William Stanley Roscoe, "Ode to May" (1834)





O THOU, who saw'st the infant morn
With secret joy in Eden born,
And fed'st his waking eyes with many a smile,
O prosperous power that rul'st the west,
Arouse thee from thy bed of rest,
And turn benignant to my native isle!
While yet the faint ey'd star of day
Lingers amid the cloudy gray,
To see thee from the heavens descend,
My feet with hasteful hope I bend.
And lo! the thunder-brooding cloud,
That wont his beaming eyes to shroud,
Bursts before the lord of light,
And he from the ebon hands of night
Snatches the ensigns of his sway,
That rule the crimson realms of day;
His sapphire helm, his glittering spear,
His fiery tressed steeds appear;
The glorious beams that gird his head,
Arrowy light around him shed;
Enwrapt in triumph, rob'd in state,
His path is thro' heaven's highest gate:
But thou that own'st a milder birth,
Descend'st on dewy feet to earth,
And as thou com'st, the woodland lay
Hails thee, thou fair-ey'd virgin, May!
Thy vestals chaste, the smiling hours,
From their cold chambers lead the flowers
To blossom on the breezy hill,
Or tremble o'er the mountain rill;
The summer winds, the perfum'd gales
Breathe amid the woods and vales,
Breathe amid the vales and woods,
And soothe the winter swollen floods.
But whence this voice that round thee floats,
That seems to breathe celestial notes,
And wakes on earth a sweeter strain
Than ever grac'd thy genial reign.

With votive hands as erst in early hour
  I rose, the glad return of May to hail,
Dark shadowy mists o'erhung her blooming bow'r,
  And sighs of woe came on the vernal gale.

Seaward they came, while, silent and alone,
  On mournful feet I sought the frowning shore,
Where sate my country's genius on her throne,
  Serene amid the ocean's sullen roar.

The eagle of the sea, on conquering wing,
  With guardian thunders hover'd o'er her head,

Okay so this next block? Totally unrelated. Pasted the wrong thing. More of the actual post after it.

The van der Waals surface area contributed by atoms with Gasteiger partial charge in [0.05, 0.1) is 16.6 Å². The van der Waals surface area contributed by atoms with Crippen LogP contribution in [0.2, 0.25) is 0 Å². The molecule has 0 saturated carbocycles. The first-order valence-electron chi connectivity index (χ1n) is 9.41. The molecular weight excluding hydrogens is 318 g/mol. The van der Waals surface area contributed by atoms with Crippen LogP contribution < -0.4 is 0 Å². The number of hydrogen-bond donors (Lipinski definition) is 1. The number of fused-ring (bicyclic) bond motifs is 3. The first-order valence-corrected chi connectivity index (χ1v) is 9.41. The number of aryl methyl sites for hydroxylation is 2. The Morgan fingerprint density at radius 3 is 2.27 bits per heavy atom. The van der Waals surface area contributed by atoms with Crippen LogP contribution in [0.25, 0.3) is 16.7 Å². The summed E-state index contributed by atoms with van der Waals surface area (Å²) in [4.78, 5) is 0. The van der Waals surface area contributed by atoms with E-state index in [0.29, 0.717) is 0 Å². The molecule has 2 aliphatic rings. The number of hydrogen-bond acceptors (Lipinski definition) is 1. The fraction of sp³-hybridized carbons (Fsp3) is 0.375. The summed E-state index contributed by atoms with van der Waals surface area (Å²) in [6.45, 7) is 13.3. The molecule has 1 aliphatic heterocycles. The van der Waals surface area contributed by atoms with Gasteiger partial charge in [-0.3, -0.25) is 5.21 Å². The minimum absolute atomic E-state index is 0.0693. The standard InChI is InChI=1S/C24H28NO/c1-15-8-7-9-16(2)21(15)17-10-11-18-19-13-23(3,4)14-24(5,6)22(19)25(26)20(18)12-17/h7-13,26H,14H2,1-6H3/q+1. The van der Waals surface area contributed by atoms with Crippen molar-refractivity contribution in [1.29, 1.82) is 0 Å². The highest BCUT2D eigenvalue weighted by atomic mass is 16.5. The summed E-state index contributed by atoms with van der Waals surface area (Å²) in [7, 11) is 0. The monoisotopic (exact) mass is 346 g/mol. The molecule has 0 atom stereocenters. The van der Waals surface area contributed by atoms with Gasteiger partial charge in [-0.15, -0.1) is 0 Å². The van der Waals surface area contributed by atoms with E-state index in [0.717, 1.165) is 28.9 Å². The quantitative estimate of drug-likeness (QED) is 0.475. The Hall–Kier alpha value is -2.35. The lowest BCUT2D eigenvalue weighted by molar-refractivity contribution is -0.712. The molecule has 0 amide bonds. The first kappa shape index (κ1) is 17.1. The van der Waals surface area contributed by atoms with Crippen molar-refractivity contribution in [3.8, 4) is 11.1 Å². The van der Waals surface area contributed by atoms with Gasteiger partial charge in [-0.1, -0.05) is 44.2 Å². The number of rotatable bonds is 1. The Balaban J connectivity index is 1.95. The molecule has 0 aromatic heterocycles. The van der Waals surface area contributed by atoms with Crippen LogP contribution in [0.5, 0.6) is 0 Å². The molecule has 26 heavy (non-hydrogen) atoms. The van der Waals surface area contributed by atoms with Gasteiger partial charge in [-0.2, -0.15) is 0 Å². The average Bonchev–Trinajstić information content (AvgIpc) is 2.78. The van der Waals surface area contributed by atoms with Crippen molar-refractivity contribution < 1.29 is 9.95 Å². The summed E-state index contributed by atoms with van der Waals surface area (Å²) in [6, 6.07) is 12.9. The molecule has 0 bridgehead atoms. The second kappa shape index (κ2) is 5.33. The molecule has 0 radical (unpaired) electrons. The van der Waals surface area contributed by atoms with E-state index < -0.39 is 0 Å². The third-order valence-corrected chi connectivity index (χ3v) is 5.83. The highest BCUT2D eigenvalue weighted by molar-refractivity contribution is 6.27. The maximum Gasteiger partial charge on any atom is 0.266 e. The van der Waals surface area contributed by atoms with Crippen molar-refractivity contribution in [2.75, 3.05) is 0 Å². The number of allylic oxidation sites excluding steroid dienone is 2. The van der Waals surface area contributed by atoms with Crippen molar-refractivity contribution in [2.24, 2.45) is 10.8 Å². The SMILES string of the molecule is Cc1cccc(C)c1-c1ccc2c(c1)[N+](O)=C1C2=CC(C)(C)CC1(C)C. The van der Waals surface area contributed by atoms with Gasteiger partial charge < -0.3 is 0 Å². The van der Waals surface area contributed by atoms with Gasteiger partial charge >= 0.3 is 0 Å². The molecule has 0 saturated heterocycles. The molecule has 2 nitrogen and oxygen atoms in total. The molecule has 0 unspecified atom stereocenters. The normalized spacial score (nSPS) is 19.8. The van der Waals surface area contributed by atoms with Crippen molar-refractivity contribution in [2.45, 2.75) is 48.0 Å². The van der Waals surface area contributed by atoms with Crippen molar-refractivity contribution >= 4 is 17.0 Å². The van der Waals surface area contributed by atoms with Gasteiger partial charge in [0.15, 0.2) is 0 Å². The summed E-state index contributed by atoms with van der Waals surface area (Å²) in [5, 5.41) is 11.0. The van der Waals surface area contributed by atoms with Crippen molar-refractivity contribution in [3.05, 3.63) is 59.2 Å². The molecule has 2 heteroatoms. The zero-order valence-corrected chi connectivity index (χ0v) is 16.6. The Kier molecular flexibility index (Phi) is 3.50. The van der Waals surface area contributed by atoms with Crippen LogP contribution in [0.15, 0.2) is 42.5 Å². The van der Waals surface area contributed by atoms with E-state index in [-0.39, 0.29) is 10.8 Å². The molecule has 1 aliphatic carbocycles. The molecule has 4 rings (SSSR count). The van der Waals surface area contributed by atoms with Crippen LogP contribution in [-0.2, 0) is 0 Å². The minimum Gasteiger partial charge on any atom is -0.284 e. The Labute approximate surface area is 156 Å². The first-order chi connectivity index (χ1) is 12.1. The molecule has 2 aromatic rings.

The stormy clouds their ruffling shadows fling,
  On waste and desart waters round her spread.

And lo! with joy the homebound vessels ride,
  The ruling flag the winds of heaven unfold,
Her sons careering o'er the foaming tide
  Pour at her sea-wash'd feet the Afric gold.

As flush'd with proud delight she stretch'd her hand,
  A passing spirit caught her startled eye,
The form of Russell walk'd the murmuring strand,
  And sigh'd reproachful as he wander'd by.

In dark suspense she ey'd the glitt'ring ore,
  And trembled when she saw the alloy of blood;
Again she turn'd, and on the silent shore
  In angry tears the shade of Sidney stood.

Her cheeks were blanch'd with fear, and burnt with shame,
  Her eyes that spoke delight were turn'd to weep,
With sterner voice she call'd on freedom's name,
  And wash'd her red hands in the oblivious deep!

'Twas freedom's voice that rent the air,
  Slavery's toiling reign is o'er,
Heaven's own winds the fiat bear
  To Afric's bleeding shore!

Lo! as they pass, in sudden fear
Couches the Gaul his fiery spear,
Abash'd the proud Iberian stands,
Trembling on his blood-stain'd sands.
Afric hears the British voice,
All her thousand realms rejoice!
The sable myriads that abide
By Niger's deep and boundless tide,
And all the palm embower'd hosts